1. Executive Summary

• British orchestras are a global success story, touring across the major continents and forging new markets in emerging economies. They have contributed to the UK Government and devolved administrations’ ambitions for ‘soft power’ and cultural exchange. Europe, however, remains one of their most important marketplaces.


• British orchestras have been adept at maximising the return on their public investment through earned income, contributed income, and international touring. Any negative impact to the cultural economy that may result from Brexit will damage their financial viability.


• Touring is intrinsic to the orchestral business model. Any imposition of visas, carnets and other tariffs and barriers when touring into the EEA will damage our members’ ability to serve as cultural ambassadors for the UK. Of particular importance is the A1 form, which prevents the deduction of social security payments when musicians work in another EEA country. It is also important to point out that contracts with promoters in the EEA have already been signed for tours taking place beyond March 2019.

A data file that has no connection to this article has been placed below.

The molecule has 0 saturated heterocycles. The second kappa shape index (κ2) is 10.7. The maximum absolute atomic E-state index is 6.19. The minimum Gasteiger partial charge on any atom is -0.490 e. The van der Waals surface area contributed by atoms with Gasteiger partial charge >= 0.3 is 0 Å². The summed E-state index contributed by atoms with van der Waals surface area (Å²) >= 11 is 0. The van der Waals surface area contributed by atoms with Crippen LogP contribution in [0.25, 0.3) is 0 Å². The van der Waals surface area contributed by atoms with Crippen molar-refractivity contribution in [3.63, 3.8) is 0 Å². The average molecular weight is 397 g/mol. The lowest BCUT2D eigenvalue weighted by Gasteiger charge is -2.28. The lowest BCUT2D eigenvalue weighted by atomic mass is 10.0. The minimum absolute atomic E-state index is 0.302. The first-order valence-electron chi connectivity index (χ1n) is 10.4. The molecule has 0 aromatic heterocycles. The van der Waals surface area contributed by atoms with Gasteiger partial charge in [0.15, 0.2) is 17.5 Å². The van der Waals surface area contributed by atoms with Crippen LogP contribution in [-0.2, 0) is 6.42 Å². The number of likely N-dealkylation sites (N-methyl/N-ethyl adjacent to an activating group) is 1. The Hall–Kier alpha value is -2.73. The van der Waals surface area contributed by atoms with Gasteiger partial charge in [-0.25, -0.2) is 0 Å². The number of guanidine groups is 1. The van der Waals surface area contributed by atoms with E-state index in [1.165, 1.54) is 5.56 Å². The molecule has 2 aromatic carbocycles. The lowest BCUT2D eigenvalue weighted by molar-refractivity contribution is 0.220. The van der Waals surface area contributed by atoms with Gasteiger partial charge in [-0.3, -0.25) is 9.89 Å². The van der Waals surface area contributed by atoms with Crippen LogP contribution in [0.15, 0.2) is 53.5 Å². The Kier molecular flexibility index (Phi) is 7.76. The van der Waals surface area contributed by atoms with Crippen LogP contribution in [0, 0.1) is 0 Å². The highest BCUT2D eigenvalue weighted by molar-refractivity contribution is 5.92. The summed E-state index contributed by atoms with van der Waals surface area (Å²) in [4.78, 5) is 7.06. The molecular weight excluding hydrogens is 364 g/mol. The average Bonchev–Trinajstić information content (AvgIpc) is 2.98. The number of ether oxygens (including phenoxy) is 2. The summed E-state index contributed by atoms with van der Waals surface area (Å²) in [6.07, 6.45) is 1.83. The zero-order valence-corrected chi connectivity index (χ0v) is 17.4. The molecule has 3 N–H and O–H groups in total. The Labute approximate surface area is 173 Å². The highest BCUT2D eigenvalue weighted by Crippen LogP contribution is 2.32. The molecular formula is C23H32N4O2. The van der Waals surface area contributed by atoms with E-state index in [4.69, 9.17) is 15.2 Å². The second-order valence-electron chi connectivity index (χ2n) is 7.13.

• British orchestras have benefited from freedom of movement and access to talent from across the EEA, with some orchestras now seeing more than 20% of their musicians coming from other EU countries. Were restrictions to be imposed by the British Government on EEA citizens, this would damage our members’ international reputation and financial sustainability.


• The ABO believes it would be in the best interests of British orchestras, and the wider classical music industry, to retain access as much as possible to the current benefits of membership of the European single market, including freedom of movement across borders for EU and UK musicians. We are also concerned at the UK losing influence over future European regulations, which may add to the cost and bureaucracy of touring into the EEA.